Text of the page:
Since the earliest days of the automotive industry, tire manufacturers have looked for ways to re-engineer the wheel to better meet the needs of the driving public. Run-flat technology was an early innovation, with the idea of a self-supporting run-flat tire making its first appearance in the mid-1930s. Driving habits, technology, regulations and demand have evolved dramatically since then, as has run-flat technology.
Engineering for a Smoother Ride
Tire manufacturers have spent billions of dollars in research and development to design better and safer tires for drivers. As part of this research, engineers have worked to improve the performance of, and understand the opportunities for, run-flat technology, its benefits and its importance to consumers and auto manufacturers. Innovations in polymer science have enabled manufacturers to build tires with extended mobility without compromising other important aspects of tire performance, including handling, ride comfort, and more.
The overall goal of run-flat technology is to engineer a tire that behaves as a premium touring tire when properly inflated, while also offering extended mobility in the event of a puncture or loss of pressure. While early generations of run-flat tires used to be marked by trade-offs including stiffer sidewalls and a firm ride, next-generation run-flat tires have solved for these challenges by reducing the minimum amount of materials needed to support the vehicle and utilizing highly specialized technology to address heat generation. The result is a lighter tire that feels more like a touring tire when inflated to the proper pressure.
More Than Nice to Have
Automakers have known for years that run-flat tires offer opportunities to meet important consumer and regulatory demands. BMW was among the first to fit run-flat tires on most of its future models as standard equipment. In doing so, the luxury vehicle manufacturer was able not only to offer convenience and confidence to drivers and free up valuable cabin space, but also reduce the overall weight of its vehicles by removing the heavy spare wheel and tire.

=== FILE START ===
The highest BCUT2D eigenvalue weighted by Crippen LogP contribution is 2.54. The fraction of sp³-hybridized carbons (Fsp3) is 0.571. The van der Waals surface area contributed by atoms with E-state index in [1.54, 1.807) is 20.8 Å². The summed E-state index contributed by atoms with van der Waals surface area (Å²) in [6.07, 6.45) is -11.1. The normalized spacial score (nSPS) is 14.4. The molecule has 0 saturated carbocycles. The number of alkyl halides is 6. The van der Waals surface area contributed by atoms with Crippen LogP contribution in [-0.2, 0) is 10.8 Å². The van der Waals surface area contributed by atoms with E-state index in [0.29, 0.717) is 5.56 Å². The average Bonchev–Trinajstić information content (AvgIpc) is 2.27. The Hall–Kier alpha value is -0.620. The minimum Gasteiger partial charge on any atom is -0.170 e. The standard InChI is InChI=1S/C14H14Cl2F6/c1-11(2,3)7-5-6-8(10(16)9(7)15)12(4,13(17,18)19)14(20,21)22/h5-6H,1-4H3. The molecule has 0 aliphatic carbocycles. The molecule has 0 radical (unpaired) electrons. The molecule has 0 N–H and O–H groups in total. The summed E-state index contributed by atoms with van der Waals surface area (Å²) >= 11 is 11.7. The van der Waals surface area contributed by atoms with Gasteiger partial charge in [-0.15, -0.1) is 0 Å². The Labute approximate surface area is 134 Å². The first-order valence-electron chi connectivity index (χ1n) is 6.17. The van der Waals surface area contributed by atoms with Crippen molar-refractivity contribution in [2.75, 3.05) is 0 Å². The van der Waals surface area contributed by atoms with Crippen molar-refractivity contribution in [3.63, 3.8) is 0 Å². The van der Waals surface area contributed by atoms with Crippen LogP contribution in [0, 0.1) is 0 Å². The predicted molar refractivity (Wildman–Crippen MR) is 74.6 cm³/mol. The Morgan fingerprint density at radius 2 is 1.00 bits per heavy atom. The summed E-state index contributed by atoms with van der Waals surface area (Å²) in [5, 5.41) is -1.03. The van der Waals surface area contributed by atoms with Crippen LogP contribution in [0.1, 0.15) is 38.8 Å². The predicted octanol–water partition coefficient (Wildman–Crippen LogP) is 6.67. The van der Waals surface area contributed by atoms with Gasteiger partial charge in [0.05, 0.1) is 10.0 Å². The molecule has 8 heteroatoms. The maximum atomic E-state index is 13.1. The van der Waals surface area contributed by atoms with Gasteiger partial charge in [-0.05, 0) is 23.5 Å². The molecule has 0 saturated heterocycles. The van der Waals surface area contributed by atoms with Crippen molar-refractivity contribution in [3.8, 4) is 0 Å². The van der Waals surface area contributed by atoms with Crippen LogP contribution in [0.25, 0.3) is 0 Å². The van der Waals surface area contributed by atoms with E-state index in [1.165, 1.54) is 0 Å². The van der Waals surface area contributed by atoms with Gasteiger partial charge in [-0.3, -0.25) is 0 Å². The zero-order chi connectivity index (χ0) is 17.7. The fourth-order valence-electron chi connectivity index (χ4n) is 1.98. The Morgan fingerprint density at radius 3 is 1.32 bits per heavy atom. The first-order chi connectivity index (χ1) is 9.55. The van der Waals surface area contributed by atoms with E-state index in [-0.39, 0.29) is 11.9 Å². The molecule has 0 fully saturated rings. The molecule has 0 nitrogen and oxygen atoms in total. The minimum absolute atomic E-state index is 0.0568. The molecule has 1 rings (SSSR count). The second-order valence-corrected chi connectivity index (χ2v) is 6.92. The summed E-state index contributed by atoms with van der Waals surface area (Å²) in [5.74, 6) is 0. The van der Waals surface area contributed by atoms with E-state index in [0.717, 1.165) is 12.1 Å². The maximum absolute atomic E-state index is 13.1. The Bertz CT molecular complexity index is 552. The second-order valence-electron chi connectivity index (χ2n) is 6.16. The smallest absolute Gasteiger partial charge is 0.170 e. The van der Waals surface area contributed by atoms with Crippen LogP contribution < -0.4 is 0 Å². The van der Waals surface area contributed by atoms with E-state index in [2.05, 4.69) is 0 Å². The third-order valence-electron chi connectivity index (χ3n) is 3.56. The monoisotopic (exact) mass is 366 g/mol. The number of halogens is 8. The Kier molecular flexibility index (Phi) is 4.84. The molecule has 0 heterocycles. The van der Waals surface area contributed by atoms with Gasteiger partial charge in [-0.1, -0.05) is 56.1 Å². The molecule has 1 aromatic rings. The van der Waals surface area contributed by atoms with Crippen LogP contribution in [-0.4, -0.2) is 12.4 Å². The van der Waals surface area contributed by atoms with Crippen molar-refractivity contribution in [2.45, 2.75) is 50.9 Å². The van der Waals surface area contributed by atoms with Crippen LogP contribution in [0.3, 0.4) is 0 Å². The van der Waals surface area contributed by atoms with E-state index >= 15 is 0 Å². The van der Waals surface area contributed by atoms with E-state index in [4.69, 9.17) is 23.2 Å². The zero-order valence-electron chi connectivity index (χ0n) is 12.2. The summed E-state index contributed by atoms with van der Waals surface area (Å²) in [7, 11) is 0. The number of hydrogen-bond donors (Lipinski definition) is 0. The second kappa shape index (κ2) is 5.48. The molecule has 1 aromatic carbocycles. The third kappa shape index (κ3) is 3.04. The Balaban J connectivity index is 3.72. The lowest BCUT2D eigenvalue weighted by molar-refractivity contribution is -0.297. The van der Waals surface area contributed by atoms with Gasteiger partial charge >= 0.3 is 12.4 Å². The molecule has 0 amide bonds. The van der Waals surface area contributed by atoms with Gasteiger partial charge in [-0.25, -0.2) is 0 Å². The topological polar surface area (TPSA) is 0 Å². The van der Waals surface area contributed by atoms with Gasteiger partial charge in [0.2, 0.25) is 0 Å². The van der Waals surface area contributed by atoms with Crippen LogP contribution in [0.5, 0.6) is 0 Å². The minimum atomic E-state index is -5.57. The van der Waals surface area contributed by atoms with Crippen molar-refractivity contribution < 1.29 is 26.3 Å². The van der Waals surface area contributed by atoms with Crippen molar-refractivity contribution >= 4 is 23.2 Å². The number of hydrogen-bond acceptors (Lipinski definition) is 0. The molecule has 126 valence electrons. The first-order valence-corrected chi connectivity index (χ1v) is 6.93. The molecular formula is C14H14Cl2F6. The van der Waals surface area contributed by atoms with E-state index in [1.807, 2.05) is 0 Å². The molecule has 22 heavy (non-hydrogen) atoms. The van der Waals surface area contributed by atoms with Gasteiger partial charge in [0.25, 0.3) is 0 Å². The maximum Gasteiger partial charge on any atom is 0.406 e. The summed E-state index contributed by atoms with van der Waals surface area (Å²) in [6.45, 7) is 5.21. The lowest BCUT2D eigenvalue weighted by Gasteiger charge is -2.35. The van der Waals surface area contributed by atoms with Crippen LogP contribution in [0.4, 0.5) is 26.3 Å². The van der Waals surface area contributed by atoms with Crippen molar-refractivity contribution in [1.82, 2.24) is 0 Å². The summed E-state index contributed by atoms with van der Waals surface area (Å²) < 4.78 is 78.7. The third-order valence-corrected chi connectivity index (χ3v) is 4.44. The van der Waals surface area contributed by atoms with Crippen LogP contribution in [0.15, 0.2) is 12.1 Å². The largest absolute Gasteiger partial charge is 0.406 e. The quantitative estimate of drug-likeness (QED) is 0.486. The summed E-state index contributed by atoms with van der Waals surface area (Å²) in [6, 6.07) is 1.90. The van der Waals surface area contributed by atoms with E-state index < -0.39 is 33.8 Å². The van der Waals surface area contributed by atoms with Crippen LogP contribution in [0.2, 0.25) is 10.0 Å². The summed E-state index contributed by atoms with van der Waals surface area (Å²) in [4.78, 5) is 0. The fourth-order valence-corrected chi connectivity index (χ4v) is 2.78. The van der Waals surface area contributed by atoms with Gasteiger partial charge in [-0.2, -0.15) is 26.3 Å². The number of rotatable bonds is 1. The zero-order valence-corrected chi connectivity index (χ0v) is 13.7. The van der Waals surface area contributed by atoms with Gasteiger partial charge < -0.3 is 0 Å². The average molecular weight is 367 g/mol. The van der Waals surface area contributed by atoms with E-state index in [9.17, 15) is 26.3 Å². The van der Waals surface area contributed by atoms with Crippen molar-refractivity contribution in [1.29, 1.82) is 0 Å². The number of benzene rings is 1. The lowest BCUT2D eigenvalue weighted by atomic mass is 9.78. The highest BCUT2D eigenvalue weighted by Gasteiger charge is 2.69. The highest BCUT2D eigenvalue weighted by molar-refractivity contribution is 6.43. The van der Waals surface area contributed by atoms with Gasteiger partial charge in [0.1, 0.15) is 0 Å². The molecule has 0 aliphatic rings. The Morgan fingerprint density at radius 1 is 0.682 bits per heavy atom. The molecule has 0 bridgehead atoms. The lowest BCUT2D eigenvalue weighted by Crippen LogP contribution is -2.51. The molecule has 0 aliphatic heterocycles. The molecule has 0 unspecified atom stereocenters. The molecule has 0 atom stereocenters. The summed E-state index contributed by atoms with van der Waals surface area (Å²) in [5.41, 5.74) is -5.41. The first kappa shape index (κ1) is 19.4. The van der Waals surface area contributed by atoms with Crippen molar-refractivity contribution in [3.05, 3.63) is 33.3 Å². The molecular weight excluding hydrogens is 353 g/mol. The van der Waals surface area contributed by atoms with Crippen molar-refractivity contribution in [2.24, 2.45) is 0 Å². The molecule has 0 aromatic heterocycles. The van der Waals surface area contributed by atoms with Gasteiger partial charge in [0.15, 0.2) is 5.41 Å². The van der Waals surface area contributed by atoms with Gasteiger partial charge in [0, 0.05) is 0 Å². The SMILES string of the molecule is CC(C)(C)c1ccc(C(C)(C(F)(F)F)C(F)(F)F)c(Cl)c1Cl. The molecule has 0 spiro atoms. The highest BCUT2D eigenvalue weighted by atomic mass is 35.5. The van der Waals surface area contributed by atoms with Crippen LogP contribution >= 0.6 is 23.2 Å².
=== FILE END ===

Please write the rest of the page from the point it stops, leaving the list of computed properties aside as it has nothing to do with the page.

Reducing overall vehicle weight is one way automotive manufacturers have worked to address important and emerging sustainability-driven regulatory requirements, specifically updated Corporate Average Fuel Economy (CAFE) standards enacted by the U.S. government in 2012. The CAFE standards require automotive manufacturers to raise the average fuel efficiency of new cars and trucks to 54.5 miles per gallon by 2025. Run-flat technology has played a role by eliminating the need for a spare tire and contributing to improved fuel economy as a result. In fact, a recent AAA survey found that approximately one-third of 2015 model year vehicles sold did not come with a spare tire.